Falling into traps can be dangerous to one's emotional health.
That's why the Browns' impressive 21-13 victory over the Detroit Lions Saturday should be taken with one massive grain of salt.
Of course, the Browns looked good. Damn good, for the most part.
The running game was better. So were the passing game, run defense (except when Jeff Garcia took off), tackling and attention to detail. It even appeared as though some of the newcomers to the defense got a handle on the 3-4. They seemed to be in the right place at the right time much more this week. Relatively few assignments were blown.
Ben Taylor, except for one small error on pass coverage, had a solid game, and Orlando Ruff once again did nothing to hurt his chances for crashing the starting lineup. Andra Davis had better watch out.
Josh Cribbs looked as if he had been returning kickoffs all his life and virtually assured himself a spot on the roster. Fellow rookie Brandon Rideau, the gangly gazelle who is all arms and legs, made two clutch grabs of Charlie Frye passes on the winning TD drive. Ethan Kelley did not look out of place at nose tackle.
Safety Michael Jameson hit the trifecta in the second half – forced a fumble, picked off a pass and turned a purloined lateral into the final touchdown as the defense forced five Detroit turnovers.
Holy mackerel, was this the same team that looked so awful the week before against the New York Giants?
Before you go overboard, however, check your frame of reference. The Browns couldn't look any worse than they did the week before when they looked like an expansion team against the Giants.
Judging from the overwhelming positive fan reaction, one would think that maybe, just maybe, this team isn't as bad as a lot of people thought just last week. Doesn't take much to turn on the positive nature in fans.
Browns fans are so frustrated with the loser label pinned to their team since their return in 1999, they'll latch onto any piece of positive they can. An epidemic of tunnelvision breaks out.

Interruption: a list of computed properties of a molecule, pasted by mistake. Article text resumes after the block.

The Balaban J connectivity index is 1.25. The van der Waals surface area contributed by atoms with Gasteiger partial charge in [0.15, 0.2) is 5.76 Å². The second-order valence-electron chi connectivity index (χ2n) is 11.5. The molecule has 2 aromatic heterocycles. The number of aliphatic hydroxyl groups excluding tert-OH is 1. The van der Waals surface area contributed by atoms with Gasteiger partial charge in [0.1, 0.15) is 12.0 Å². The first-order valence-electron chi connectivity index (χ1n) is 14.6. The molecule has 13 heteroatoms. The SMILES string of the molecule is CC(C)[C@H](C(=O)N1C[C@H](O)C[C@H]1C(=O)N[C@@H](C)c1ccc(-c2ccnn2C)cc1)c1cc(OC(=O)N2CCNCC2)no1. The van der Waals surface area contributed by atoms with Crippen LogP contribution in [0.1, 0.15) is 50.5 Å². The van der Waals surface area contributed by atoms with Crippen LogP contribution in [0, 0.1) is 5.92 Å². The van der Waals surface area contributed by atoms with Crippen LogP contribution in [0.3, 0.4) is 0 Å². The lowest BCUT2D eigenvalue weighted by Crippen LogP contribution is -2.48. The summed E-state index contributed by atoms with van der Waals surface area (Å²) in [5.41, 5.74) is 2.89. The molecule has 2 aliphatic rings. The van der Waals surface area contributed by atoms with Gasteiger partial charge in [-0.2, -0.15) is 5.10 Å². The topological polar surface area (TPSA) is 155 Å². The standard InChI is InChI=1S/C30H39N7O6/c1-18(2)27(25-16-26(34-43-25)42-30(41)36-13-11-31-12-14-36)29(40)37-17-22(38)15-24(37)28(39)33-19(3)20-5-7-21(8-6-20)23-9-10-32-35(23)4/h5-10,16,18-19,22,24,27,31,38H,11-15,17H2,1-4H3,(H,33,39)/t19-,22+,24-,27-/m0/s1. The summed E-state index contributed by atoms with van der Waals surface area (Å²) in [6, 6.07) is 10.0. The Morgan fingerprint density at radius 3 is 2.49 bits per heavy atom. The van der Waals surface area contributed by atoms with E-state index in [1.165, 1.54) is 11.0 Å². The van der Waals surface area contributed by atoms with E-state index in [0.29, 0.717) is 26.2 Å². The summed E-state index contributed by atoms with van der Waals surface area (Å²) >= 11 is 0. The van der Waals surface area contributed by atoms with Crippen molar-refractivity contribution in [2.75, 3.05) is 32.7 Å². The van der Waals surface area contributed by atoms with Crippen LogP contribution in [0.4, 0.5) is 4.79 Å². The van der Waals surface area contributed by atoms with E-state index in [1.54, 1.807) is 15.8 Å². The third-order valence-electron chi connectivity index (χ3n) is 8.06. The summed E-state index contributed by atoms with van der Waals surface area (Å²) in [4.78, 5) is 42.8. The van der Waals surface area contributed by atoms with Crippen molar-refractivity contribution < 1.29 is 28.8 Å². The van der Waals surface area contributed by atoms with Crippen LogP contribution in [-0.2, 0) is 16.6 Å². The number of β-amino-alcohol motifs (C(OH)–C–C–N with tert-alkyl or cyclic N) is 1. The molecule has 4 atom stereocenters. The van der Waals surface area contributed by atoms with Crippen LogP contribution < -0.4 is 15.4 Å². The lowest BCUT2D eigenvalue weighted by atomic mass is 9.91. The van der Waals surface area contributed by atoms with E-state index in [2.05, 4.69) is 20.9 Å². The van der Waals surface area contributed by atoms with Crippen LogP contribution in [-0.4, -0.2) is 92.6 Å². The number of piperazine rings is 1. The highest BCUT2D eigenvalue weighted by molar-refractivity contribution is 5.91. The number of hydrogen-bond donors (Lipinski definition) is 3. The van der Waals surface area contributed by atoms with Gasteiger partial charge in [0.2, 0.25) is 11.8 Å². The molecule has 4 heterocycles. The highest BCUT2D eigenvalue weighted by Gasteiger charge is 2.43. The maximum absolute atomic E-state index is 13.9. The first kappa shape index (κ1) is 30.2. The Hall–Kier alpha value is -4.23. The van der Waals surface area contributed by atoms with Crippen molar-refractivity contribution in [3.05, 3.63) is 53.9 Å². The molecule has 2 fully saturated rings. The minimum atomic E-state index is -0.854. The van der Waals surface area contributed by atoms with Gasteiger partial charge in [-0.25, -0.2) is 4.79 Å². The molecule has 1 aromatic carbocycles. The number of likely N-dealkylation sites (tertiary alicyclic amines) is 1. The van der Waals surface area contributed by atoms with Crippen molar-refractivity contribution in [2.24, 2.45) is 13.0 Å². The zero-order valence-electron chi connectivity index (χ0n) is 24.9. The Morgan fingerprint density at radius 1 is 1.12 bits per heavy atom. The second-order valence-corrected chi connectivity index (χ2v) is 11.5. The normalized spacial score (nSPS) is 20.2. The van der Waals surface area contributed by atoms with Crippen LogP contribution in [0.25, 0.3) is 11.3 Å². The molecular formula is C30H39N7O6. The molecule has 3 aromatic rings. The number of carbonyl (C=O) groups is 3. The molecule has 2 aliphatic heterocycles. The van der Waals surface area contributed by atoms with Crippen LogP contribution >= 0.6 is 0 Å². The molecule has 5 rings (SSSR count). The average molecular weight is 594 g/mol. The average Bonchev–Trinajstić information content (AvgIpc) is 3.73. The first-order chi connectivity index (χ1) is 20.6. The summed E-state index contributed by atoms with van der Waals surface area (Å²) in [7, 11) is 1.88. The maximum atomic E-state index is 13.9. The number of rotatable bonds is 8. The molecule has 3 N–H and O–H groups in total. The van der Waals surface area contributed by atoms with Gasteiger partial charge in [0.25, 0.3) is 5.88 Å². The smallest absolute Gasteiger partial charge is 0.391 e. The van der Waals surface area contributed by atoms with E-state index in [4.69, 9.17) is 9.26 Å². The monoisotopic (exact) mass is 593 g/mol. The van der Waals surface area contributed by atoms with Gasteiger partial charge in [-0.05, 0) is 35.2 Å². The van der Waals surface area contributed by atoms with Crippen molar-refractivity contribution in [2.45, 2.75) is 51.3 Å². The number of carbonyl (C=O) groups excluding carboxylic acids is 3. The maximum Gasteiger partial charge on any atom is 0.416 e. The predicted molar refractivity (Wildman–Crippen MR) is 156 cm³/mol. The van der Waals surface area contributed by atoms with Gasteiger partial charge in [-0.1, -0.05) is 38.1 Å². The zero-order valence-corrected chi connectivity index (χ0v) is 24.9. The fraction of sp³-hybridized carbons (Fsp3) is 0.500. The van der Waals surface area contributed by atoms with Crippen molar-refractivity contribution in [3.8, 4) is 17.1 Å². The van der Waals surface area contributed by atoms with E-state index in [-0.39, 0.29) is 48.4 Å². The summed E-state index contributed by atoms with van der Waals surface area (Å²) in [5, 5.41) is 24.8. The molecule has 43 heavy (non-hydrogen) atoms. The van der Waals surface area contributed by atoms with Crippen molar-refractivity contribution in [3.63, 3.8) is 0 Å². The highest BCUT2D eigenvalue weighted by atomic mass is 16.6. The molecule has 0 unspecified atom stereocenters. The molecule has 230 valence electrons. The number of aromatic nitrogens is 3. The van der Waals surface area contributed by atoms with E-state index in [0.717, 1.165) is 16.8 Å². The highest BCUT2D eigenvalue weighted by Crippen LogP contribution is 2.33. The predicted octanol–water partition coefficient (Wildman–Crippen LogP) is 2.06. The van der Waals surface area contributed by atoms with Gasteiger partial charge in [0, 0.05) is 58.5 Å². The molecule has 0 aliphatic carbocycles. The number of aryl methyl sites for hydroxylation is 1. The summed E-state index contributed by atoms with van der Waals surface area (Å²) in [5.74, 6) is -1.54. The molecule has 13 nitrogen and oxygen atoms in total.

Shoving reality out of the way and creating a false image in the mind seems to be a trap into which a lot of fans on this Web site have fallen.
Fact of the matter is – and this might prove a bitter pill to swallow for the zealots who actually believe what they saw against the Lions will be the norm – the Browns still have a long way to go.
As good as they were, there remain several vital areas that stand in their way of becoming even mediocre.
For example: Where was the Browns' pass rush against the Lions? They had better put one together in a hurry.
The first three quarterbacks they face in the regular season – Carson Palmer, Brett Favre and Peyton Manning – will need towels to wipe up the drool when the thought of facing the Browns meanders into their minds.
With receivers like Chad Johnson, T.J. Houshmandzadeh, Javon Walker, Bubba Franks, Reggie Wayne, Marvin Harrison and Brandon Stokley frothing at the mouth when thinking about facing the Browns' secondary, how can anyone be so sanguine about this team?
And how about the never-ending rash of penalties? Holding, false starts, illegal formations. Offensive tackle L.J. Shelton better start paying attention. Maybe Dennis Green was right about him in Arizona.
When is this penalty nonsense going to stop? Disciplined teams – winning teams – minimize the number of penalties.
There are still many questions that need to be answered before Romeo Crennel chooses the 53 men with whom he's going to war this season.
Can Reuben Droughns run in this offense like he did with the Denver offense last season? The jury's out on that one, but the early returns look good after the Lions game.
How long will it take Braylon Edwards to jump from the fourth team to the starting lineup? He has to start whether he deserves it or not. He wasn't drafted to sit on the bench.
It's time for Crennel to elevate him to starting status and get him hooked up with Dilfer. The sooner, the better. These two need to work together to be effective.
Sure, it's easy to feel good about what you saw Saturday. But to keep it in perspective, keep telling yourself these games don't count. Remind yourself the first three games of the regular season are against Cincinnati, Green Bay and Indianapolis.
Then take into consideration that a lot of players you saw against the Lions will be looking for work in a couple of weeks.
Believe if you want that the Browns will be a surprise this season based on the Lions game. In doing so, you're setting yourself up for a big fall and that can be dangerous to your emotional health.